e. a hermetic coating overlying said microporous silica coating layer to retard diffusion of said gas from said lightguide.
13. The lightguide according to claim 9 wherein said cladding comprises a second microporous silica layer.
14. The lightguide according to claim 13 wherein at one microporous silica layer contains a gas selected from the group consisting of hydrogen and deuterium.
15. The lightguide according to claim 14 which further comprises:
e. a hermetic coating overlying said microporous silica coating layer to retard diffusion of said gas from said lightguide.
16. The lightguide according to claim 9 wherein said heating means comprises:
i. IR iradiating means for irradiating said core with IR light at an OH absorption wavelength.
17. The lightguide according to claim 9 wherein said heating means comprises:
i. a resistive element overlying said coating layer, said resistive element has sufficient resistance to produce heat when conducting electric current; and
ii. electric current supply means for supplying said resistive element with electric current.
Description
BACKGROUND OF THE INTENTION

1. Field of the Invention

The present invention relates to optical fibers (lightguides) which are used in remote spectroscopy applications and in medical applications. These applications require the transmission of either ultra-violet (UV) laser energy for performing surgical procedures or lower energy, UV light for irradiating or illuminating a surface.

2. Information Disclosure Statement

A growing number of applications in spectroscopy and medicine are being designed to isolate the spectrometer or the medical laser/light source from the actual site being viewed or operated on. Optical fibers play a critical part in making such applications possible. In these applications, a need exists to have good, stable transmission in the wavelength region below 325 nm as well as throughout the visible near-IR (infra-red) region of the spectrum. Although spectroscopic applications employ low energy irradiation sources for extended periods of time and the medical applications--especially surgical applications--employ high energy sources for short durations, both applications need stable (i.e. low UV sensitive) optical fibers to function properly. Small drifts in the transmission properties over time affect the output in spectroscopic applications perhaps greater than absorbing defects affect laser light in surgical procedures.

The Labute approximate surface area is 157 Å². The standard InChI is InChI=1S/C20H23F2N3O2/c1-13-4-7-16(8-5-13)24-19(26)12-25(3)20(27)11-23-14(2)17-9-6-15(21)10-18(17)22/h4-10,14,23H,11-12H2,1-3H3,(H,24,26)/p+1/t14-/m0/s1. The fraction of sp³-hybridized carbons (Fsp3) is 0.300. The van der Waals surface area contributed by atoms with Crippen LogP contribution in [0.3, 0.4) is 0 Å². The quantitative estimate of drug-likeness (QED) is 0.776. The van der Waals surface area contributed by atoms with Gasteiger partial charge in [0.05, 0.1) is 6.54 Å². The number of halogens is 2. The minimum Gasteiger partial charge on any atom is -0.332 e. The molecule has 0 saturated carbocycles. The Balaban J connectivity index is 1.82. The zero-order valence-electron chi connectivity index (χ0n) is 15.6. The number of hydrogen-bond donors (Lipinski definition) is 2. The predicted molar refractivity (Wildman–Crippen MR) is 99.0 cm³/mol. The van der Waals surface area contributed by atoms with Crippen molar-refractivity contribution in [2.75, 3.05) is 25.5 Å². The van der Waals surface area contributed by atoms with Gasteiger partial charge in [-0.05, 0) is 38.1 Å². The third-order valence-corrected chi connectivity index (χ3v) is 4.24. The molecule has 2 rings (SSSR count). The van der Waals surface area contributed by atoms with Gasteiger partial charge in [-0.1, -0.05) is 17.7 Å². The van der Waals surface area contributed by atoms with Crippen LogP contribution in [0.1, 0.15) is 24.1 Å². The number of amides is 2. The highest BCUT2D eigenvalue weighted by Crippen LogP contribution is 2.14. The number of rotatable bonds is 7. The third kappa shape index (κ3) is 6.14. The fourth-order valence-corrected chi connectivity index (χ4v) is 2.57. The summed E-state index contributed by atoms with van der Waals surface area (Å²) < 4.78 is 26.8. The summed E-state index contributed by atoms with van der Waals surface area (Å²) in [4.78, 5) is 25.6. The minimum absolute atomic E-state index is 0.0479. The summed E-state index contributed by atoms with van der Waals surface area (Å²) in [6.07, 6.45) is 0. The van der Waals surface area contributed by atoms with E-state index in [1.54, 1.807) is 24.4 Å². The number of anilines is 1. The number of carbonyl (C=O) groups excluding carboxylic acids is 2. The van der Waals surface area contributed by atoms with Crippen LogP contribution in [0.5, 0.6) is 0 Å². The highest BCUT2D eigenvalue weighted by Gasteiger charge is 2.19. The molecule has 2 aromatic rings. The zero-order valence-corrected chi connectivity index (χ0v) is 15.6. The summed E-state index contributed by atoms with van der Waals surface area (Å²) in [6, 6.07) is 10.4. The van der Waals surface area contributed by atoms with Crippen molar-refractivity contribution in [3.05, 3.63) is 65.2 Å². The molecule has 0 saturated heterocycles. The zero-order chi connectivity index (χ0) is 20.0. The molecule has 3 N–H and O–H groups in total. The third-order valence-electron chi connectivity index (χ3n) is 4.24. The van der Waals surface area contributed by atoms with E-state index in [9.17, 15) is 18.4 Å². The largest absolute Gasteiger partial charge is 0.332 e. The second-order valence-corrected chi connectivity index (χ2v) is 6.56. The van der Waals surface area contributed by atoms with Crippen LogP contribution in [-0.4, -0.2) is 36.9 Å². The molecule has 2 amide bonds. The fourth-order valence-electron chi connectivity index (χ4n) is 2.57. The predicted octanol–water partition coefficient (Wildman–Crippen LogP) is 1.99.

Generally speaking, optical fibers with pure silica cores are the most resilient to irradiation damage if they have a minimum of latent defect centers. Similar to an optical fiber's exposure to ionizing radiation (see, e.g., D. L. Griscom, Overview of Radiation Effects in Fiber Optics, 541 SPIE Proc. 70-88 (1985)), increased exposure to UV radiation increases a fiber's transmission loss (see, e.g., U. Grzesik et al., Reduction of Photodegradation in Optical Fibers for Excimer Laser Radiation, 1649 SPIE Proc. 80-90 (1992)). The transmission performance of the lightguides degrades particularly strongly and quickly when the fibers are used for the transmission of wavelengths below 280 nm (i.e. the far UV range). Similar problems are observed using pulsed excimer laser transmission at 308 nm. The degradation in transmission is observed with Silica/Silica fibers, which usually have a pure, high OH content silica core with a fluorine doped silica cladding, and with Plastic Clad Silica (PCS) optical fibers. The problem can be solved either by frequently replacing the fibers or by cutting off the end of the fiber which is exposed to the source of the UV radiation (i.e. the end receiving the highest UV exposure per unit time) and re-terminating the fiber.

The defect centers which cause the largest decreases in transmission in the UV region for major absorptions at 163 nm, 248 nm and 210 nm are identified as Si--Si, Si3 + and E-centers respectively and are related to oxygen vacancies. The process of fiber drawing increases the vacancy defect population, and it was found that the maximum concentration of the vacancies is in the 8-10 μm layer of the core near the cladding layer. The presence of high OH content in the core mitigates much of these problems, but sacrifices transmission in regions above 820 nm where overtones of the strong OH bond absorption occur. Fortunately, for most UV applications of remote spectroscopy or surgery, moderate to high OH levels in the core pose no major detriment.